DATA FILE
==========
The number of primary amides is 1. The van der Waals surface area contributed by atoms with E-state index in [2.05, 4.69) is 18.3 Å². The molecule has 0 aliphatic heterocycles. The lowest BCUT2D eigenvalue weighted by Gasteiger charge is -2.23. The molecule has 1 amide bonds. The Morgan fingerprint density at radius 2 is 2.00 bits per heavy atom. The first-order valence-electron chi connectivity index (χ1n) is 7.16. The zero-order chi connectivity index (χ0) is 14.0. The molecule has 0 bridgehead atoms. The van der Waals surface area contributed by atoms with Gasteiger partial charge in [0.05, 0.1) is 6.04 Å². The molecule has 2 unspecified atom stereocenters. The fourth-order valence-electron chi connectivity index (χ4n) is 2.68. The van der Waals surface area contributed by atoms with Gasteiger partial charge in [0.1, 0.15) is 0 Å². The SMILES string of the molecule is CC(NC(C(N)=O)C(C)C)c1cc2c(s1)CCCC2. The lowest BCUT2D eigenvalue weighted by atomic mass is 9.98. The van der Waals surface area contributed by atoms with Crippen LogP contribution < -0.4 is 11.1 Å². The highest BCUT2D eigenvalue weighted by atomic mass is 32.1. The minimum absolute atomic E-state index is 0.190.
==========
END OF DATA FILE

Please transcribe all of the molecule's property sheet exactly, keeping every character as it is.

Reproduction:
The number of primary amides is 1. The van der Waals surface area contributed by atoms with E-state index in [2.05, 4.69) is 18.3 Å². The molecule has 0 aliphatic heterocycles. The lowest BCUT2D eigenvalue weighted by Gasteiger charge is -2.23. The molecule has 1 amide bonds. The Morgan fingerprint density at radius 2 is 2.00 bits per heavy atom. The first-order valence-electron chi connectivity index (χ1n) is 7.16. The zero-order chi connectivity index (χ0) is 14.0. The molecule has 0 bridgehead atoms. The van der Waals surface area contributed by atoms with Gasteiger partial charge in [0.05, 0.1) is 6.04 Å². The molecule has 2 unspecified atom stereocenters. The fourth-order valence-electron chi connectivity index (χ4n) is 2.68. The van der Waals surface area contributed by atoms with Gasteiger partial charge in [0.1, 0.15) is 0 Å². The SMILES string of the molecule is CC(NC(C(N)=O)C(C)C)c1cc2c(s1)CCCC2. The lowest BCUT2D eigenvalue weighted by atomic mass is 9.98. The van der Waals surface area contributed by atoms with Crippen LogP contribution < -0.4 is 11.1 Å². The highest BCUT2D eigenvalue weighted by atomic mass is 32.1. The minimum absolute atomic E-state index is 0.190.